わや*！That was a hard decision to make Kyushu? Okinawa? South Korea? Taiwan? No… I made it to Hokkaido and have to start this article by talking about Salmon Ikura Don (raw salmon with salmon fish eggs on rice that I ate in Sapporo), in honor of the best dish I’ve ever eaten.
First, If you want to travel in Japan and don’t know where to start, I suggest you to take a look at this list: here
Well, my two closest Japanese friends are living there… What better reason to fly north?
First of all, I love big cities. Tokyo is massive and I enjoy it. However, I’m still a Swiss girl from the Alps… So I was actually really excited about this trip. The image I had of Sapporo is pretty similar to the one foreigners can have of Switzerland, I guess.
There are a few things you should know about Sapporo. It’s not only a beer brand, this is also the fifth largest city in Japan, and almost 2 million people live there! The 1972 Winter Olympic Games were hosted there and it’s famous for its yearly Snow Festival as well.
Now let me tell you why the capital of Hokkaido Prefecture has became my favorite city in Japan, and how I managed to escape from the real world for 4 whole days (I didn’t even realize that Google had a new logo!)
I’ve lived in Canada, England, and Switzerland and have been able to travel around, including to Japan. But Sapporo has something that other cities clearly don’t have! There is still that urban vibe with areas such as Susukino, as well as a Western touch with the Former Hokkaido Government office and the area around that building.
The enormous park around the Hokkaido University reminded me of those I could relax in when in was in Toronto. The Maryuyama Park area has many bakeries, small cafės, and restaurants. I would describe this spot as fancy but cosy at the same time.
Beautiful Natural Surroundings
It is part of the atmosphere, but it needs its own paragraph. My friend took me to Mount Moiwa and the night view was breathtaking… Sapporo is a large city, so seeing all those lights sparkling from the mountain was magical, and I will simply never forget it.
It might seem insignificant, but the city is full of flowers and greenery, and this is what is missing in Tokyo. Almost every sidewalk has colorful flowers, and you can also find them in parks and even outside people’s front doors. It’s a small detail but it makes a big difference.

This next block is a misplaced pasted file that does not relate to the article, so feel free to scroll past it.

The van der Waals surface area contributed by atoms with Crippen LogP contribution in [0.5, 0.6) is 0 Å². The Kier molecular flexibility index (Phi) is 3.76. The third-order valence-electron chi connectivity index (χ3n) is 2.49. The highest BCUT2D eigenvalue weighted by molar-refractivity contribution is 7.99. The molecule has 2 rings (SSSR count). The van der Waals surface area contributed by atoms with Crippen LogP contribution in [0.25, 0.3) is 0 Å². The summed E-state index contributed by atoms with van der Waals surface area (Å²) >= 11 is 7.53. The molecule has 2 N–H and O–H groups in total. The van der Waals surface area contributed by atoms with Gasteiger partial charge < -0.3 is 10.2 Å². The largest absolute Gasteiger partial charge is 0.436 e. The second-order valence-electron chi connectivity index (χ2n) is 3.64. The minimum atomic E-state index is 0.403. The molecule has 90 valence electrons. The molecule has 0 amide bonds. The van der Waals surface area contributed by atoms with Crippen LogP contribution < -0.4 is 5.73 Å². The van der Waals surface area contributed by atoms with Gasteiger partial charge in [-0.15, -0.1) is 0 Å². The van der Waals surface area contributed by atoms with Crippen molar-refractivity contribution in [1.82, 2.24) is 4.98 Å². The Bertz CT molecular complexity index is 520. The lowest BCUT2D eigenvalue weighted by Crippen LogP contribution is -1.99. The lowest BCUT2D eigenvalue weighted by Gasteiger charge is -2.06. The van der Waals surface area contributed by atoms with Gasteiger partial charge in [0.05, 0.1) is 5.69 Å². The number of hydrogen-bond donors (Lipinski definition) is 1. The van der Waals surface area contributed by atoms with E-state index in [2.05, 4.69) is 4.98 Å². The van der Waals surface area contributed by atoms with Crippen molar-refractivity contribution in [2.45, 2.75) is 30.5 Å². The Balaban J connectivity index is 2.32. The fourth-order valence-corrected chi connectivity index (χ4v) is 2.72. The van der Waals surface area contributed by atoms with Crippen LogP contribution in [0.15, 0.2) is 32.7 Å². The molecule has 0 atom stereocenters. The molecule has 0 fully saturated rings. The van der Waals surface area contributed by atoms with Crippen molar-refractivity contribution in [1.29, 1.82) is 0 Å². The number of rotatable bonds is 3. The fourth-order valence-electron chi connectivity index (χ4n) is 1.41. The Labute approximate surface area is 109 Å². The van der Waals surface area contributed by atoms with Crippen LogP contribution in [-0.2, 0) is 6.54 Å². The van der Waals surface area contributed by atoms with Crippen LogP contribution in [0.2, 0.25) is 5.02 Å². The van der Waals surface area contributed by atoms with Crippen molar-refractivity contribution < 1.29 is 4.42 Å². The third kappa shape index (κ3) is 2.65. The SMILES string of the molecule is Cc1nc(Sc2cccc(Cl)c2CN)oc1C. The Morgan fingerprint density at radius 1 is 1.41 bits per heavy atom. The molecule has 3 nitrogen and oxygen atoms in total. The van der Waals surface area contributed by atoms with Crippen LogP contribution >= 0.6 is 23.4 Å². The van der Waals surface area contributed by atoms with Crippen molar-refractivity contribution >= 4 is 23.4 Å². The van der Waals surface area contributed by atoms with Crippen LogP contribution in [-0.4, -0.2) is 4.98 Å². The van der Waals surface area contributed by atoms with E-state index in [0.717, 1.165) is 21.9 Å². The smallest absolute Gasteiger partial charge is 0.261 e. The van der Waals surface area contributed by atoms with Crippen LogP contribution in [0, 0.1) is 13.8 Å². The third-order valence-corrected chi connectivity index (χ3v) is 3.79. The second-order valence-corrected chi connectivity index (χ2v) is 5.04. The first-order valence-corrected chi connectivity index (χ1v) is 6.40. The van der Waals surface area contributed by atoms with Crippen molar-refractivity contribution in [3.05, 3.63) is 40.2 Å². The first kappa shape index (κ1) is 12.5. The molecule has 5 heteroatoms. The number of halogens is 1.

My other friend took me to Otaru, which is by the seaside north of Sapporo. It’s a small and picturesque city intersected by a river and many small boutiques.
Finally, wherever you are in Sapporo, if the weather isn’t foggy, you can see mountains! It really reminds me of where I am from. Now I can’t wait to go back to Hokkaido during the winter time and enjoy the snow up there!
The hospitality in Japan is no secret. But in Hokkaido, I was touched by the people’s kindness, generosity, and enthusiasm. I guess life is more peaceful there, so everyone takes the time to do whatever they have to. I felt relaxed from the beginning to the end. And of course, I am so thankful to my friends who were my reason for spending my precious time there.
I started with food and I am ending with food. If you do love Japanese cuisine, this is a no-brainer – you just have to go to Sapporo. Curry soup is famous there. I also had the chance to eat えび味噌ラーメン (ebi miso ramen)、うに (uni), and 鮭 いくら 丼 (salmon ikura don), which as you know tasted like heaven.
If you like cheese and milk, you won’t be disappointed in Hokkaido – just trust the girl from Switzerland, AKA ‘cheese land.’
Food quality isn’t a problem in Sapporo, and the prices are affordable too.
If you want to know more about Japanese food, check out this audio lesson: The 5 most popular foods in Japan
Before visiting this northern part of Japan, I’d heard many times that Sapporo was a great city to live in. Now I totally understand why and if you are planning to go to Japan, drop by Hokkaido, because you can find pretty good deals online to get there
* わや waya is popular slang meaning ヤバイ (yabai) in Hokkaido-ben.
Don’t forget to discover more about Japanese culture and language on http://japanesepod101.com